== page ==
30% of support staff losing sleep over school openings

Staff report being banned from wearing face masks and spat at by children with behavioural issues

Amy Gibbons

Person wearing face mask during Covid-19 crisis

Nearly a third of school support staff are losing sleep, suffering high anxiety or both as a result of plans to reopen schools to more pupils, new research shows.

A survey by the Unison union, which represents teaching assistants, catering staff, caretakers and others, also found that only a small minority of support staff (4 per cent) believe schools have adequate supplies of personal protective equipment (PPE).

Meanwhile, the union has published a "catalogue of concerns" reported to its PPE alert web page by support staff, including many who have continued to work in schools during the lockdown.

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Staff told Unison they had been banned from wearing protective masks; denied gloves when handing packed lunches to parents; and spat at by children with behavioural issues.

Support staff also reported having to buy their own hand sanitiser; working without hot water in schools attended by the children of key workers; and parents failing to social distance when they visit.

The Unison survey, which received 12,781 responses, found that three in 10 (30 per cent) of support staff are losing sleep, suffering high anxiety or both as a result of plans to open schools more widely in England.

Just 4 per cent said that schools had adequate PPE. 

The union is calling on ministers to make sure schools have enough PPE to protect staff, their families and the children they look after from Covid-19.

Unison head of education Jon Richards said: "Support staff are essential to schools running properly and they shouldn’t have to feel scared about doing their jobs.

"But it’s no wonder they feel anxious and are losing sleep – and that makes for worried parents too.

"Schools need much more time to complete their risk assessments and ensure that, wherever possible, support staff aren't being made to fill in for teachers.

"Parents need their minds putting at rest that teaching assistants, catering workers and other support staff have access to all the masks and gloves they need. Or they simply won't send their children back.

"A delay to the reopening plans will allow unions and government the space to work together to reassure staff and families in England that the return to school can happen safely."

Comments made by school support staff in emails to Unison’s PPE alert include:

  • "I'm making packed lunches in a primary school and also work as a cleaner (in a primary school). I have to hand over the lunches to the children's parents each day and was told I cannot have gloves as they are a risk."
  • "We've been told we can't wear masks. But if a child has a first-aid issue, then we have to be close to that pupil to administer first aid."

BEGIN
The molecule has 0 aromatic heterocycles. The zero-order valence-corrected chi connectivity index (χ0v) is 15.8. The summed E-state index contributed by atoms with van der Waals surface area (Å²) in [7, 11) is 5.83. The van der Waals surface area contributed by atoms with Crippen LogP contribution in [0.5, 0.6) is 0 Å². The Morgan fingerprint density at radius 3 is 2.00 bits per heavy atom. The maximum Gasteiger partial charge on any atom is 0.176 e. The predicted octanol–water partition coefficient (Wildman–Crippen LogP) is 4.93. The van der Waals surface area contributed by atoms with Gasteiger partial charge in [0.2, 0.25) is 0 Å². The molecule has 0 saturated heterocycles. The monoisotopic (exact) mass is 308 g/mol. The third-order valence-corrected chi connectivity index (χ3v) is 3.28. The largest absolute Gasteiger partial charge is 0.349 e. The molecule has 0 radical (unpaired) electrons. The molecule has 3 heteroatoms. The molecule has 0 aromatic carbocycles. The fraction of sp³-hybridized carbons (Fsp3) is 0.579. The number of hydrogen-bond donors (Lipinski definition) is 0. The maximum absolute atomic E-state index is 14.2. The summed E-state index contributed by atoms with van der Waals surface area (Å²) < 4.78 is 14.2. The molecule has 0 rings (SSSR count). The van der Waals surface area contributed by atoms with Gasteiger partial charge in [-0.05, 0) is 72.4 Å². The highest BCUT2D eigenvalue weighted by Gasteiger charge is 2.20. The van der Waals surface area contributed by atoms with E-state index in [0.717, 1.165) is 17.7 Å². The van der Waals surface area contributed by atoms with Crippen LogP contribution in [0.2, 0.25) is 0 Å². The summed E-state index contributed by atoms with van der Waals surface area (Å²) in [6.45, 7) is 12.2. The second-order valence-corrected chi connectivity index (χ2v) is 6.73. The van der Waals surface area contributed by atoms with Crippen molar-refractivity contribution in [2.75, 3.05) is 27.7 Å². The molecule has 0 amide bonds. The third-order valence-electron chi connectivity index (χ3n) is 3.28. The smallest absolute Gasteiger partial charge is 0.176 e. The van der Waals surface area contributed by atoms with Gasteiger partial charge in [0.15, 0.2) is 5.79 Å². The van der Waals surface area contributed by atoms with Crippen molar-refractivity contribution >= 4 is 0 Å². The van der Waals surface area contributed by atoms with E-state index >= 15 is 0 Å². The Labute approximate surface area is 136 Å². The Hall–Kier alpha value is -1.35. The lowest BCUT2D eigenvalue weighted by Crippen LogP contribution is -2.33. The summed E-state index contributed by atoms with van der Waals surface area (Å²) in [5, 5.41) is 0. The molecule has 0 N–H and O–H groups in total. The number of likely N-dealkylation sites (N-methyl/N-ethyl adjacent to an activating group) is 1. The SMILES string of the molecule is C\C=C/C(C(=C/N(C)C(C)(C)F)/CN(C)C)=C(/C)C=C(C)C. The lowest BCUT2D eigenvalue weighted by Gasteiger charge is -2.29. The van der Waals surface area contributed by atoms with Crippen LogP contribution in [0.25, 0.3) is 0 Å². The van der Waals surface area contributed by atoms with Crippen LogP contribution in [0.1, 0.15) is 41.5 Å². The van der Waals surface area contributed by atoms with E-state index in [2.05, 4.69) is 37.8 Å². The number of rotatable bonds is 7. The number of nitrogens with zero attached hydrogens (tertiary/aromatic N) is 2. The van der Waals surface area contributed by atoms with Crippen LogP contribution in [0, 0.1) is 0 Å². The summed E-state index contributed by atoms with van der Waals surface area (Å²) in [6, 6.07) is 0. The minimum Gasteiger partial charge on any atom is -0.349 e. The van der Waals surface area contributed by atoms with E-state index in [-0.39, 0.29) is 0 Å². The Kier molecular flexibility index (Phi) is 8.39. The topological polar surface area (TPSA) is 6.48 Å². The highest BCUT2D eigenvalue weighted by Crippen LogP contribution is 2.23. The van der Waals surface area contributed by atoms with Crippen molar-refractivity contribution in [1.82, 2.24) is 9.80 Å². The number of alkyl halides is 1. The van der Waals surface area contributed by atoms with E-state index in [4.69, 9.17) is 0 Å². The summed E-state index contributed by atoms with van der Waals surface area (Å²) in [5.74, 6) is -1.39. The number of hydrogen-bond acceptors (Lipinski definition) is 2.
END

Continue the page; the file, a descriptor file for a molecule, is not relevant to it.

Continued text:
• "I'm a teaching assistant working with key worker children. We have no PPE – no hand sanitiser, no gloves, nothing. We have soap but no hot water."
  • "The school cannot source sanitiser anywhere so we need to supply our own and claim the money back from the school."
  • "Parents aren't maintaining distance at the door, and children aren't being sent in clean clothes as requested. I was coughed on twice today and a child sneezed on me."
  • "I've worked one-to-one with a pupil who on the first day spat at me. He's aggressive and they've placed us in a small room together. My daughter has asthma  I'm so worried we considered sending her to grandparents until this is over. We've been told not to wear masks because they could scare the children."

A Department for Education spokesperson said: "We want children back in schools as soon as possible because being with their teachers and friends is so important for their education and their wellbeing.

"The prime minister has confirmed that primary schools and nurseries should continue to plan for a cautious, phased return of some year groups from 1 June at the earliest, while secondary schools and colleges should plan to provide face to face contact for some pupils from 15 June.

"The welfare of children and staff has been at the heart of all decision making and we recognise that some schools may not be able to open to more pupils immediately.

"We will continue to work with the sector to identify and understand any local issues, and will support any schools experiencing difficulties to ensure they can open as soon as possible."

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Amy Gibbons

Amy Gibbons

Amy Gibbons is a reporter at Tes

Find me on Twitter @tweetsbyames

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